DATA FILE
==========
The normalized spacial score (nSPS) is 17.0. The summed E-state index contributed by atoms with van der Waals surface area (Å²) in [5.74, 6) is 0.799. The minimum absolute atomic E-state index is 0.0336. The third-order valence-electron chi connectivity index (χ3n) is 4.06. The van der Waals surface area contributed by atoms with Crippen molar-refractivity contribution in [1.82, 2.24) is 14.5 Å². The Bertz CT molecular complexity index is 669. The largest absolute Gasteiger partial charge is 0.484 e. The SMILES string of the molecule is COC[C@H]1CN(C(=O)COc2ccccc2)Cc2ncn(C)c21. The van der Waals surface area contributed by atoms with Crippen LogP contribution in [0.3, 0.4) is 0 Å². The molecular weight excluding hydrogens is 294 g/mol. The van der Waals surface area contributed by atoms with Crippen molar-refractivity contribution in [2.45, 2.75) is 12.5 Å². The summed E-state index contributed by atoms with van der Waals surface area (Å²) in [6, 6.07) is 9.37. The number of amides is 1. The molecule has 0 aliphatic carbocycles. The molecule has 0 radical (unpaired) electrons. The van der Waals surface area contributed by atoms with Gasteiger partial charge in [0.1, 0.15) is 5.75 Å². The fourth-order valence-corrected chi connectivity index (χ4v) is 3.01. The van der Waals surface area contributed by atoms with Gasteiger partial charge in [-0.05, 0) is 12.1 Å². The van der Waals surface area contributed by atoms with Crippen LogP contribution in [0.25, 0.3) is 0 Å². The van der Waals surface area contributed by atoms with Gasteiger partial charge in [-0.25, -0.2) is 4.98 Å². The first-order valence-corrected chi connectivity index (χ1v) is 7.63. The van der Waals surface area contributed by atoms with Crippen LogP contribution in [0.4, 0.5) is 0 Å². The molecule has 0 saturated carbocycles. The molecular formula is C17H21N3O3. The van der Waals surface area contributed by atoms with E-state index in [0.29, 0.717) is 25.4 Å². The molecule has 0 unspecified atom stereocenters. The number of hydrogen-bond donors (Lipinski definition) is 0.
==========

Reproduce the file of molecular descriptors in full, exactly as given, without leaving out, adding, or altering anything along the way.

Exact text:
The normalized spacial score (nSPS) is 17.0. The summed E-state index contributed by atoms with van der Waals surface area (Å²) in [5.74, 6) is 0.799. The minimum absolute atomic E-state index is 0.0336. The third-order valence-electron chi connectivity index (χ3n) is 4.06. The van der Waals surface area contributed by atoms with Crippen molar-refractivity contribution in [1.82, 2.24) is 14.5 Å². The Bertz CT molecular complexity index is 669. The largest absolute Gasteiger partial charge is 0.484 e. The SMILES string of the molecule is COC[C@H]1CN(C(=O)COc2ccccc2)Cc2ncn(C)c21. The van der Waals surface area contributed by atoms with Crippen LogP contribution in [0.3, 0.4) is 0 Å². The molecular weight excluding hydrogens is 294 g/mol. The van der Waals surface area contributed by atoms with Crippen molar-refractivity contribution in [2.45, 2.75) is 12.5 Å². The summed E-state index contributed by atoms with van der Waals surface area (Å²) in [6, 6.07) is 9.37. The number of amides is 1. The molecule has 0 aliphatic carbocycles. The molecule has 0 radical (unpaired) electrons. The van der Waals surface area contributed by atoms with Gasteiger partial charge in [0.1, 0.15) is 5.75 Å². The fourth-order valence-corrected chi connectivity index (χ4v) is 3.01. The van der Waals surface area contributed by atoms with Gasteiger partial charge in [-0.05, 0) is 12.1 Å². The van der Waals surface area contributed by atoms with Crippen LogP contribution in [0.25, 0.3) is 0 Å². The van der Waals surface area contributed by atoms with Gasteiger partial charge in [-0.25, -0.2) is 4.98 Å². The first-order valence-corrected chi connectivity index (χ1v) is 7.63. The van der Waals surface area contributed by atoms with Crippen LogP contribution in [0.4, 0.5) is 0 Å². The molecule has 0 saturated carbocycles. The molecular formula is C17H21N3O3. The van der Waals surface area contributed by atoms with E-state index in [0.29, 0.717) is 25.4 Å². The molecule has 0 unspecified atom stereocenters. The number of hydrogen-bond donors (Lipinski definition) is 0.